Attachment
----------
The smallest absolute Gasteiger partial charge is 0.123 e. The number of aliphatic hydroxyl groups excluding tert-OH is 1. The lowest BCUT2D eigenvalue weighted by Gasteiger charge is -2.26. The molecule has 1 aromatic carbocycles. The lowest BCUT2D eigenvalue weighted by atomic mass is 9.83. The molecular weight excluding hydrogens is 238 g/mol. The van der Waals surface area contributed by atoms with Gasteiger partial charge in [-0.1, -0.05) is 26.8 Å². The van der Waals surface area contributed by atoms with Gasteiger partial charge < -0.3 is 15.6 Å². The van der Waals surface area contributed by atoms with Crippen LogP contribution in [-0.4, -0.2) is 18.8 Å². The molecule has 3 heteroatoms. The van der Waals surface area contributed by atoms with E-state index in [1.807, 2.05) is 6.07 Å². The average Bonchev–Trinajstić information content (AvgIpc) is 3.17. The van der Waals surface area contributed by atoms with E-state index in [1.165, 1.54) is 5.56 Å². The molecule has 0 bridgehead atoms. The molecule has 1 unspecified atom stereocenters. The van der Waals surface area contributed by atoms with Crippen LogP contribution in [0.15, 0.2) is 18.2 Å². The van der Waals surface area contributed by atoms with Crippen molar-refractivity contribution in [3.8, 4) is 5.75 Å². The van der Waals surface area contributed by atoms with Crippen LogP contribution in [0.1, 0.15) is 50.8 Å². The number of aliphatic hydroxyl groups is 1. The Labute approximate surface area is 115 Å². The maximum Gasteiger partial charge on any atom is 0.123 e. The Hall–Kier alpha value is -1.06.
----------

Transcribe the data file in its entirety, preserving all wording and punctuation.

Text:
The smallest absolute Gasteiger partial charge is 0.123 e. The number of aliphatic hydroxyl groups excluding tert-OH is 1. The lowest BCUT2D eigenvalue weighted by Gasteiger charge is -2.26. The molecule has 1 aromatic carbocycles. The lowest BCUT2D eigenvalue weighted by atomic mass is 9.83. The molecular weight excluding hydrogens is 238 g/mol. The van der Waals surface area contributed by atoms with Gasteiger partial charge in [-0.1, -0.05) is 26.8 Å². The van der Waals surface area contributed by atoms with Gasteiger partial charge < -0.3 is 15.6 Å². The van der Waals surface area contributed by atoms with Crippen LogP contribution in [-0.4, -0.2) is 18.8 Å². The molecule has 3 heteroatoms. The van der Waals surface area contributed by atoms with E-state index in [1.807, 2.05) is 6.07 Å². The average Bonchev–Trinajstić information content (AvgIpc) is 3.17. The van der Waals surface area contributed by atoms with E-state index in [1.165, 1.54) is 5.56 Å². The molecule has 0 bridgehead atoms. The molecule has 1 unspecified atom stereocenters. The van der Waals surface area contributed by atoms with Crippen LogP contribution in [0.15, 0.2) is 18.2 Å². The van der Waals surface area contributed by atoms with Crippen molar-refractivity contribution in [3.8, 4) is 5.75 Å². The van der Waals surface area contributed by atoms with Crippen LogP contribution in [0.1, 0.15) is 50.8 Å². The number of aliphatic hydroxyl groups is 1. The Labute approximate surface area is 115 Å². The maximum Gasteiger partial charge on any atom is 0.123 e. The Hall–Kier alpha value is -1.06.